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Tax Benefits From Buying Explained Again

The CFPB forbids mortgage advisors from giving “income tax advice” for good reason. Income tax issues can be very complex, and mortgage advisors/loan officers simply lack the required training. Interestingly, we often see tax advisors giving “mortgage advice”, despite the extreme complexity of the mortgage world.

Despite the above, we do like to point out general guidelines with respect to income tax savings. In most cases, owner-occupied-buyers can deduct all of the interest and property taxes they pay in a given year from their total income before they calculate their income tax liability.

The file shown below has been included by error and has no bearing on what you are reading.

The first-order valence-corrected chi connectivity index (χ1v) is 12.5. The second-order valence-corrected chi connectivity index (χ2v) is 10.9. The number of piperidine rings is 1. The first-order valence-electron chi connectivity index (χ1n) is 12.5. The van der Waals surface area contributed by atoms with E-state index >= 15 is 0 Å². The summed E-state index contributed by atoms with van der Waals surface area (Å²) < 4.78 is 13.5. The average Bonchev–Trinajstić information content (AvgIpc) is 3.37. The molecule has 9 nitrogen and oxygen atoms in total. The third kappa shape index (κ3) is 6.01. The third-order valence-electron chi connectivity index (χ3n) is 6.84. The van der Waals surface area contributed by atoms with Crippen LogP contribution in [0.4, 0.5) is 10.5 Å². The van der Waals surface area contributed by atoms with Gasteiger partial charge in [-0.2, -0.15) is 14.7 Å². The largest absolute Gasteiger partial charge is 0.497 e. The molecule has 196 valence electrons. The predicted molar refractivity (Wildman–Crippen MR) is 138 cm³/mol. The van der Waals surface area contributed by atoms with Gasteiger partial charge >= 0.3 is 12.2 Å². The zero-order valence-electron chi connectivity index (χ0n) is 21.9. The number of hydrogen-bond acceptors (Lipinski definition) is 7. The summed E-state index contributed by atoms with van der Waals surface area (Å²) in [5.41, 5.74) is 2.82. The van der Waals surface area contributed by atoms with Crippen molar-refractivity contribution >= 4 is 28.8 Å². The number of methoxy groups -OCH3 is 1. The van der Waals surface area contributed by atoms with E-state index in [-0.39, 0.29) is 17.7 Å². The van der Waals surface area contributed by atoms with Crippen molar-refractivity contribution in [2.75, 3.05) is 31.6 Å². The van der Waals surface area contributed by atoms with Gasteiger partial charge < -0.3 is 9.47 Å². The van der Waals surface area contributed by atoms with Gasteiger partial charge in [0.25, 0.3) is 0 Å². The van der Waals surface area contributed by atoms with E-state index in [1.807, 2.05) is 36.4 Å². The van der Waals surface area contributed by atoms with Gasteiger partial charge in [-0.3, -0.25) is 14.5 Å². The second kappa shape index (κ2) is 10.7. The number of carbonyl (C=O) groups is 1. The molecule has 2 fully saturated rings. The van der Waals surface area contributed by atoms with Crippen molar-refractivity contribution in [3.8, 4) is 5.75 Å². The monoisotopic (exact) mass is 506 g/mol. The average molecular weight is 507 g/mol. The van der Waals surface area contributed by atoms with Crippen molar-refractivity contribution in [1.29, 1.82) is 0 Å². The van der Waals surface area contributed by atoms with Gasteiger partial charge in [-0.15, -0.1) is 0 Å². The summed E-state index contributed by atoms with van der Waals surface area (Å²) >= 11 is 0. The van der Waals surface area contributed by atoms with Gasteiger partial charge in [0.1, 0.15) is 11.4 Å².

We bring this up again b/c so few of our buyers seem to fully understand this, and it is an extremely important consideration when evaluating housing payments. For example, we were recently contacted buy a buyer with over $320,000 of income. His combined state and federal tax bracket is over 50% (50% of his top tier of income goes to income taxes).

This buyer is purchasing a $900,000 home with $720,000 mortgage. He will have about $38,000 of annual interest and property taxes to deduct from his income (for tax purposes) as soon as he buys. Because he is in a 50% tax bracket, he will save about $19,000 of income taxes when he buys his home. This works out to almost $1,600 per month in income tax savings, making his after tax payment lower than his current rent payment.

This analysis is obvious to those of us in the industry, but new buyers need to be aware of this. We always set out these general guidelines for all new pre-approved buyers. New buyers should of course also see their tax advisors to understand the specifics relative to their tax bracket.

Jay Voorhees
Founder/Broker | JVM Lending
(925) 855-4491 | DRE# 01524255, NMLS# 335646